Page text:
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Bombers cop flak from AFL

Updated: 2013-08-29 07:14
By Agence France-Presse in Sydney (China Daily)

Banned Essendon coach James Hird on Wednesday accepted some responsibility for a record fine slapped on the team and said it was now time to move on for the good of the game.

The top Australian Football League side was on Tuesday hit with the biggest fine in the sport's history A$2 million ($1.8 million) - and Hird was suspended for 12 months for bringing the game into disrepute.

The punishment arose from a drug supplements scandal that has overshadowed the season. As well as the hefty penalty, the Melbourne-based Bombers were kicked out of this year's finals series.

Hird, considered one of the greatest Aussie Rules players of the modern era, had initially denied any wrongdoing and took Supreme Court action against the league and its boss, Andrew Demetriou.

But he has backed down and admitted he should have known more about what was going on.

"I am deeply sorry for what happened at our football club in 2012. I do take a level of responsibility for what happened," said Hird.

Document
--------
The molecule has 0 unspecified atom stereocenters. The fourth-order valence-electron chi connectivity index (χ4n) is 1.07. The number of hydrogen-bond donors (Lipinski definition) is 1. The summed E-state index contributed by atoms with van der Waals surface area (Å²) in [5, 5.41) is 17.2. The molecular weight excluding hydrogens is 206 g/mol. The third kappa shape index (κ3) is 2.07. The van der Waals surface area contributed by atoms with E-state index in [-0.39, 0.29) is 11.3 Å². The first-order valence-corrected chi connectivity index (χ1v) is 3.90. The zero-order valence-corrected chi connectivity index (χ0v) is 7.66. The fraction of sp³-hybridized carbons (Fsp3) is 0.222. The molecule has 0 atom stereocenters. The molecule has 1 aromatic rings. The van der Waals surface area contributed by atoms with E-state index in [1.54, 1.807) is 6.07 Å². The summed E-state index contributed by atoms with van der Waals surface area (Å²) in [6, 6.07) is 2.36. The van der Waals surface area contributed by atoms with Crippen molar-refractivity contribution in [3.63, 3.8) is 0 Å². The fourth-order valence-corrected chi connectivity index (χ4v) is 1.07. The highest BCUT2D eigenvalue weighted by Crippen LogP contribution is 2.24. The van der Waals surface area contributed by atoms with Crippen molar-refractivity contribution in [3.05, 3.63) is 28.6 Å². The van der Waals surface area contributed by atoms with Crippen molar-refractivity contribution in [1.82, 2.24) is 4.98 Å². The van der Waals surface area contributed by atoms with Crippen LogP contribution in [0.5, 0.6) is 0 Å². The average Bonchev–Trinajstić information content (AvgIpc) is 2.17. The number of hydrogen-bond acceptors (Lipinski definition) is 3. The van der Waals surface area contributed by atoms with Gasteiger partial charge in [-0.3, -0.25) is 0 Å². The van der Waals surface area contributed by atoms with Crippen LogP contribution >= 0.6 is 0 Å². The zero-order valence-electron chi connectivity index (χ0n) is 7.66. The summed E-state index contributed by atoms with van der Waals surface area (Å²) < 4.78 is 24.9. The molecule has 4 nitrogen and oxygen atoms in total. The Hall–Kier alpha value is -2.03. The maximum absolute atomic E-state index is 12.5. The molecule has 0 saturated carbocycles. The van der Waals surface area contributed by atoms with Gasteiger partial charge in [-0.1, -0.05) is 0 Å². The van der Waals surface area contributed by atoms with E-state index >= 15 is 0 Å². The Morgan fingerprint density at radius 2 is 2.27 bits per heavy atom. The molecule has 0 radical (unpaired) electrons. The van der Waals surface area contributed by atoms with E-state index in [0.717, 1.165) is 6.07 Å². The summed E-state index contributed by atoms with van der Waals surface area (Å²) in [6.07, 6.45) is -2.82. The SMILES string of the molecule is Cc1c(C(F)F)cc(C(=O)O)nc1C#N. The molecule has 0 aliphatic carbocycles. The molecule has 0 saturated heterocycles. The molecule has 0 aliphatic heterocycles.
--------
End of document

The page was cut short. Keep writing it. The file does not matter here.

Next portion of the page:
"From my point of view, it's disappointing not to be coaching next year. But I should have known what was going on. I should have done more and I'm very disappointed that I didn't."

The sanctions followed a six-month investigation by the Australian Sports Anti-Doping Authority, which included more than 13,000 documents, into Essendon's 2011-2012 supplement program.

It found the Bombers either allowed players to be given substances that were prohibited by the AFL Anti-Doping Code and the World Anti-Doping Code, or that the club was unable to determine whether players were administered prohibited substances.

Hird said it was now time to move on.

"I'm so glad this has finished. And that the game can move on and our players can move on. It's been a very trying time for everybody," he said.

AFL Commission chairman Mike Fitzpatrick on Tuesday expressed his distress at a saga which dragged on for nearly seven months.

"The AFL Commission shares (AFL fans') anger and frustration that the 2013 season has too often been dominated by headlines we'd rather not see," he said. "The issues involved in the Essendon Football Club's supplements program are deeply disturbing."

There have already been casualties at the club as a result of the scandal with chairman David Evans and chief executive Ian Robson having resigned.

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